I have been checking the various Chinese scripts. The closest in similarities to these four figures is found within two scripts known as greater seal (dazhuan) and lesser seal (xiaozhuan). There are marked similarities. An old form of this (jinwen) is found on bronzes from about 8 cent. BCE and is considered the first written Chinese being as how it is derived from shell and bone script (jiaguwen) from up to 20th cent. BCE. So, I rule out nothing yet, but am here at an impasse. John

These were posted with some examples. I think I have NOT solved this and any help would be appreciated. John
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shikisoku
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PostPosted: Sat May 10, 2008 4:49 pm    Post subject: Reply with quote
Quote:
It's by Otsuki Hideoki.


Can I see 銘?
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PostPosted: Sat May 10, 2008 7:40 pm    Post subject: Reply with quote
If you can you have better character recognition than me. I have since checked shamanistic Chinese, Korean, Tibetan and Japanese symbology. Nyet. I appreciate you even looking. John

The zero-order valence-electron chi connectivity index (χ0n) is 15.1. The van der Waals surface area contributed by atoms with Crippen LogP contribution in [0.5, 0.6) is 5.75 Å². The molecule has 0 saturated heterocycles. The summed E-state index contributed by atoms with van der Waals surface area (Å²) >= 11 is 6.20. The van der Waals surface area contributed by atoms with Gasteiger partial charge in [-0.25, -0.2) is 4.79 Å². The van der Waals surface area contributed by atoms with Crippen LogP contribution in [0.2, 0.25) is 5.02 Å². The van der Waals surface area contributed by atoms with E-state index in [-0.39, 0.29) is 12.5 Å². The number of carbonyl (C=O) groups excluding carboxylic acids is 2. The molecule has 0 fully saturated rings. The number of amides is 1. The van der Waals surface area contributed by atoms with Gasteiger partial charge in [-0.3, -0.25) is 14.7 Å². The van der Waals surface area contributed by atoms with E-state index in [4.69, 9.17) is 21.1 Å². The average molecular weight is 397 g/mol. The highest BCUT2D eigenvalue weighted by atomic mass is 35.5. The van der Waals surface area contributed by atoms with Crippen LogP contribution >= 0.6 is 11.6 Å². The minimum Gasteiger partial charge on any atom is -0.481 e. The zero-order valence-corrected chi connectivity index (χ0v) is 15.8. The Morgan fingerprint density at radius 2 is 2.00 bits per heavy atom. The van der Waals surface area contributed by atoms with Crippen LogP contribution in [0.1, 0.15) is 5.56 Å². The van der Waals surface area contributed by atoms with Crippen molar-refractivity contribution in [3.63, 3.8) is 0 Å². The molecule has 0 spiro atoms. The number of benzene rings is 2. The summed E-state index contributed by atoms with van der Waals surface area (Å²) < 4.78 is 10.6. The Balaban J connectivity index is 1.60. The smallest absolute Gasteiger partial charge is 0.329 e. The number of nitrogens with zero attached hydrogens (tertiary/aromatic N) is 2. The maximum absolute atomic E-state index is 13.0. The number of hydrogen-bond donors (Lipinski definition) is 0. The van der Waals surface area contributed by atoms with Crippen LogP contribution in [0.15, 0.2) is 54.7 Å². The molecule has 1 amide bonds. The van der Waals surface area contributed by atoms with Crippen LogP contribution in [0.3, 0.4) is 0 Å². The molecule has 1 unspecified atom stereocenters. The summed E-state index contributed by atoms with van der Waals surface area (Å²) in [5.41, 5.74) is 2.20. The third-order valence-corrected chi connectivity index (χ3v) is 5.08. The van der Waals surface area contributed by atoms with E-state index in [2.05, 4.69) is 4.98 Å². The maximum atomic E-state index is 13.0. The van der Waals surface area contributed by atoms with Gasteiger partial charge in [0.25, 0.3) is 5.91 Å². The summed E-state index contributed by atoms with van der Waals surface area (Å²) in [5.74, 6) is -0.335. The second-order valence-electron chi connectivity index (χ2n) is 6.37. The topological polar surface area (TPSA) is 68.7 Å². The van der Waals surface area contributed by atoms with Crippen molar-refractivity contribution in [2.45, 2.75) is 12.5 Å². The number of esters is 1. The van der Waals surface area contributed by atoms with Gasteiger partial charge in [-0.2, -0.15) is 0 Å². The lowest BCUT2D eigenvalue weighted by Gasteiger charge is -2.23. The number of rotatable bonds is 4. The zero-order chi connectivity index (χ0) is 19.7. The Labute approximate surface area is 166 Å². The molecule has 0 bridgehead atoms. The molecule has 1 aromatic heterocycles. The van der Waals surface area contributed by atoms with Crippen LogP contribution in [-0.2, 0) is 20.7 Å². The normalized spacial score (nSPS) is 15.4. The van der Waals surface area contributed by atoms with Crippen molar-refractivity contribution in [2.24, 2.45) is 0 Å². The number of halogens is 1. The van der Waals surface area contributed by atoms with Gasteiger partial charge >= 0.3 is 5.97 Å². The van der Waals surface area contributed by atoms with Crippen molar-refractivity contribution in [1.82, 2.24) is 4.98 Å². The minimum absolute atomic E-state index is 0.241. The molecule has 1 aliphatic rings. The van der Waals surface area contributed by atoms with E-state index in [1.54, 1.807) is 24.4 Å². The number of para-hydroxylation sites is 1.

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Tsubame1
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PostPosted: Sat May 10, 2008 10:27 pm    Post subject: Reply with quote
I watched to evertything on very early Japan I have
in the hope to find soemthign similar, but my guess
is that the orriginal inscriptions and information
have been lost after the works we are discussiong
were made, possibly during Meiji restoration or
WWII.
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nagaeyari
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PostPosted: Sun May 11, 2008 3:33 pm    Post subject: Reply with quote
http://www.page.sannet.ne.jp/tsuzuki/sinmoji.htm

The possibility of seeing a Jindai Moji crossed my mind earlier. The following link (found on the Jindai Moji wikipedia page) shows some crazy examples that really do make me interested in hearing what the script truly is in your example, once you actually find out. I can only hope that you do eventually find out!

Jindai Moji are very interesting -- if you look at the examples from Tsukushi 筑紫, you will see that they all look like the wall carvings depicting arrow quivers found in kofun.


Last edited by nagaeyari on Sun May 11, 2008 7:23 pm; edited 1 time in total
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PostPosted: Sun May 11, 2008 5:30 pm    Post subject: Reply with quote
Hi nagaeyari, That's an interesting page. Thanks, John
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PostPosted: Sun May 11, 2008 8:57 pm    Post subject: Reply with quote
First of all I 'm not sure of authenticity of the kozuka.
I don't think the characters are Jindai-moji.
Wasn't Hideoki late Edo period swordsmith, was he?
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Tsubame1
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PostPosted: Sun Jun 08, 2008 9:30 am    Post subject: Reply with quote
Ford Hallam, a fellow forumite in a Nihonto-related
forum has found the solution :

http://www.yijing.nl/i_ching/books/tai-shan.htm